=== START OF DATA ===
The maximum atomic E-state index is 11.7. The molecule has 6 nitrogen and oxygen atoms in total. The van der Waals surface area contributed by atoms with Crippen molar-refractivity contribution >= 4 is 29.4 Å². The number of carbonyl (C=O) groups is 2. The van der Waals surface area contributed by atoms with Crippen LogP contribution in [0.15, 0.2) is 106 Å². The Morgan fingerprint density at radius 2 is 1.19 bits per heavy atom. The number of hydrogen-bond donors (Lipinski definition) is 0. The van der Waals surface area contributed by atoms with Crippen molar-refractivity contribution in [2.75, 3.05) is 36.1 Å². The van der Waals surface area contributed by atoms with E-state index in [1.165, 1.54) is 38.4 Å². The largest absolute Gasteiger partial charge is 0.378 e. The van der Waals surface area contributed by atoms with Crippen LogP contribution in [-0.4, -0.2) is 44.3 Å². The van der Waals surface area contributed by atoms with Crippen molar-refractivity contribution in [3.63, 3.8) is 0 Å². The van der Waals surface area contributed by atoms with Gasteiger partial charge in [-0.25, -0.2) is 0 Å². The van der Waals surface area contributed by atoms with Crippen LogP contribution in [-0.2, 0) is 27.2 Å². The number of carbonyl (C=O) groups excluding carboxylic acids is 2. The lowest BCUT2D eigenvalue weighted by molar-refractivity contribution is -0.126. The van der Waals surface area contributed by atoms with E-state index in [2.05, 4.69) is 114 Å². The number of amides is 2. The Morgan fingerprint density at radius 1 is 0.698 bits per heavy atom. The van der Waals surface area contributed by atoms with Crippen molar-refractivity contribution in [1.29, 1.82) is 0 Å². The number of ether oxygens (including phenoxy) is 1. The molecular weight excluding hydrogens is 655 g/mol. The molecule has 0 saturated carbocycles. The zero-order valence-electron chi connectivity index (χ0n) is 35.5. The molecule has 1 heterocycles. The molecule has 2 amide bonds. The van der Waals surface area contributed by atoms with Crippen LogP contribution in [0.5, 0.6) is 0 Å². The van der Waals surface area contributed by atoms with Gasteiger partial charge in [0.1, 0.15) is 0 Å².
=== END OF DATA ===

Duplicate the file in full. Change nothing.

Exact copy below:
The maximum atomic E-state index is 11.7. The molecule has 6 nitrogen and oxygen atoms in total. The van der Waals surface area contributed by atoms with Crippen molar-refractivity contribution >= 4 is 29.4 Å². The number of carbonyl (C=O) groups is 2. The van der Waals surface area contributed by atoms with Crippen LogP contribution in [0.15, 0.2) is 106 Å². The Morgan fingerprint density at radius 2 is 1.19 bits per heavy atom. The number of hydrogen-bond donors (Lipinski definition) is 0. The van der Waals surface area contributed by atoms with Crippen molar-refractivity contribution in [2.75, 3.05) is 36.1 Å². The van der Waals surface area contributed by atoms with E-state index in [1.165, 1.54) is 38.4 Å². The largest absolute Gasteiger partial charge is 0.378 e. The van der Waals surface area contributed by atoms with Crippen LogP contribution in [-0.4, -0.2) is 44.3 Å². The van der Waals surface area contributed by atoms with Crippen molar-refractivity contribution in [3.63, 3.8) is 0 Å². The van der Waals surface area contributed by atoms with Gasteiger partial charge in [-0.25, -0.2) is 0 Å². The van der Waals surface area contributed by atoms with Crippen LogP contribution in [-0.2, 0) is 27.2 Å². The number of carbonyl (C=O) groups excluding carboxylic acids is 2. The lowest BCUT2D eigenvalue weighted by molar-refractivity contribution is -0.126. The van der Waals surface area contributed by atoms with E-state index in [2.05, 4.69) is 114 Å². The number of amides is 2. The Morgan fingerprint density at radius 1 is 0.698 bits per heavy atom. The van der Waals surface area contributed by atoms with Crippen molar-refractivity contribution in [1.29, 1.82) is 0 Å². The number of ether oxygens (including phenoxy) is 1. The molecular weight excluding hydrogens is 655 g/mol. The molecule has 0 saturated carbocycles. The zero-order valence-electron chi connectivity index (χ0n) is 35.5. The molecule has 1 heterocycles. The molecule has 2 amide bonds. The van der Waals surface area contributed by atoms with Crippen LogP contribution in [0.5, 0.6) is 0 Å². The van der Waals surface area contributed by atoms with Gasteiger partial charge in [0.1, 0.15) is 0 Å².